The Spring 2019 entering class comprises a truly diverse body, boasting 37 U.S. military veterans, 15 veterans from foreign militaries, and international students representing 24 countries. It includes teachers, designers, entrepreneurs, athletes, dancers, musicians, real estate investors, and workers in the non-profit, healthcare, global affairs, law, hospitality, technology, and security industries, to name a few.
“In this regard, Columbia is truly a leader amongst elite institutions—welcoming high-performing students with non-traditional educational backgrounds to our campus and embracing your contributions to the academic discourse in a truly integrated way,” Interim Executive Vice President and Dean of the Faculty of Arts & Sciences of Columbia University Dr. Maya Tolstoy said.
Below, a few incoming students share their stories—from their experiences before coming to GS to now—all of it culminating in their enrollment at Columbia University.
My life as a professional drummer these past eight years has been split between performance and education. I’ve had the great fortune of touring with some legendary musicians and Grammy winners/nominees. My own band, Childish Japes, is a great source of creative freedom and fulfillment. I’ve done masterclasses, played drum festivals, and taught similar events in 34 countries on six continents. These experiences and the friends I’ve made along the way are among the things I’m most grateful for in my life. They have played an key role in shaping my values and opinions about the world.
I fancy myself a creative person, but the music industry has begun to feel more and more like an unlikely place for me to have ended up. While my musician friends tend to spend their down time writing music, learning new instruments, and digging deep into the history of music, I have always been far more interested in reading about the mind, neuroscience, psychology, meditation, and pretty much anything other than music. A lot of this information has found its way into my teaching, and students are consistently more responsive to and excited about these broader "life-relevant" ideas. Plus, anyone who teaches older students privately can tell you that half your lessons are therapy sessions anyway.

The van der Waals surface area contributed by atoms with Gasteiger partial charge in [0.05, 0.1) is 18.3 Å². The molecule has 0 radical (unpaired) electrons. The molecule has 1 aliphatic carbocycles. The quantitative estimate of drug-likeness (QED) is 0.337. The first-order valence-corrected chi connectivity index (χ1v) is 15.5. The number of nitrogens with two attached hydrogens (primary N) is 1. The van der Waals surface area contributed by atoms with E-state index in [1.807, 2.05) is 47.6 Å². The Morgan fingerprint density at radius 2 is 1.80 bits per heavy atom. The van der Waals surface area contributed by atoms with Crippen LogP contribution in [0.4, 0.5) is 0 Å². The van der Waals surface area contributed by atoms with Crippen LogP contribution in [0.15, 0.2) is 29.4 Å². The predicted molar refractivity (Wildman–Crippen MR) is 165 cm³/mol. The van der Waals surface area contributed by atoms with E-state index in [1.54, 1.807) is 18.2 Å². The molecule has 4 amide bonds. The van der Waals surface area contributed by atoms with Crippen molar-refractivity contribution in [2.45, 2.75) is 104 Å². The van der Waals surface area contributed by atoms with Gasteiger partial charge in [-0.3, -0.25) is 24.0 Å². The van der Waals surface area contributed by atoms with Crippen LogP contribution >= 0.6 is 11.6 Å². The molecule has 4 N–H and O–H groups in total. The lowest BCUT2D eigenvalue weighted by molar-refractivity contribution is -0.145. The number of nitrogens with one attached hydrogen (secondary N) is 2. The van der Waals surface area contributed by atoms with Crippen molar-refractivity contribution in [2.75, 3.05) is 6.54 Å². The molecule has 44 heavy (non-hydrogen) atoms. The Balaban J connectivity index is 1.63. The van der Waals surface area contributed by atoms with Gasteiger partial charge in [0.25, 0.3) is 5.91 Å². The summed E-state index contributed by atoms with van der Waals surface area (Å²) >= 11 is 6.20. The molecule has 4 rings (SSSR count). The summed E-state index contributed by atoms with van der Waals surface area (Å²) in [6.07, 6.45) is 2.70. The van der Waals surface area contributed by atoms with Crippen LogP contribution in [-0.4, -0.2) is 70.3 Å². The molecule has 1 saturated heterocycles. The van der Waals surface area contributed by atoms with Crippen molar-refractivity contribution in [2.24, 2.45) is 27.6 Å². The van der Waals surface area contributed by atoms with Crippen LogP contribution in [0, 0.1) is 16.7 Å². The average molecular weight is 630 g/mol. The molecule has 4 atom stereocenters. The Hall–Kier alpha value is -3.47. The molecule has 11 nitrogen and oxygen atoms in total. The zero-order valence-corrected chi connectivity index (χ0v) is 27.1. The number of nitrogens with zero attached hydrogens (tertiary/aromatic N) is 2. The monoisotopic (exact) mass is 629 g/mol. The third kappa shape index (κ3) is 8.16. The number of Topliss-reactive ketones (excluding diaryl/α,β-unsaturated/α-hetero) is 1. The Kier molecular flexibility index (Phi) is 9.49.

I returned to school because I have a hunch that my greatest potential might lie in a different field. One reason I plan on studying psychology is that it can be applied in combination with so many other fields. I don’t know where I want to end up, but I want to do work that helps spread well being to as many people as possible. Whether that is through research, writing, seeing private patients, or something else will be told in time.
Sylvia Gilsun Won
I moved to the U.S. to just learn English at first, but as I was taking classes at Hillsborough Community College in Tampa, Florida, I fell in love with the subject of social justice. In general, the American approach to education was a culture shock, but I also found it was a way to self-actualization and mindfulness for me. Since I wanted to pursue more education and better myself, I joined the U.S. Army, where I served for four years.
I decided to apply to GS for many reasons. First, the communities at GS do not exist in other Ivy League universities, and Columbia is one of the most prestigious schools in the U.S. Since I had made up my mind on going back to school after my military service, I decided to apply for the best school I could possibly think of. In addition, I visited NYC once and fell in love with the location of the university, not to mention the diverse cultures and museums. Also, lastly and most importantly, Columbia was one of the few universities that offer a major in human rights, which is what I intend to pursue.
I hope to attend a law school after I graduate so that I can take a better part in changing the world. Methods can vary. I believe even a very small effort counts in the attempt to change anything. Also, I believe everyone should not lose hope about humanitarianism!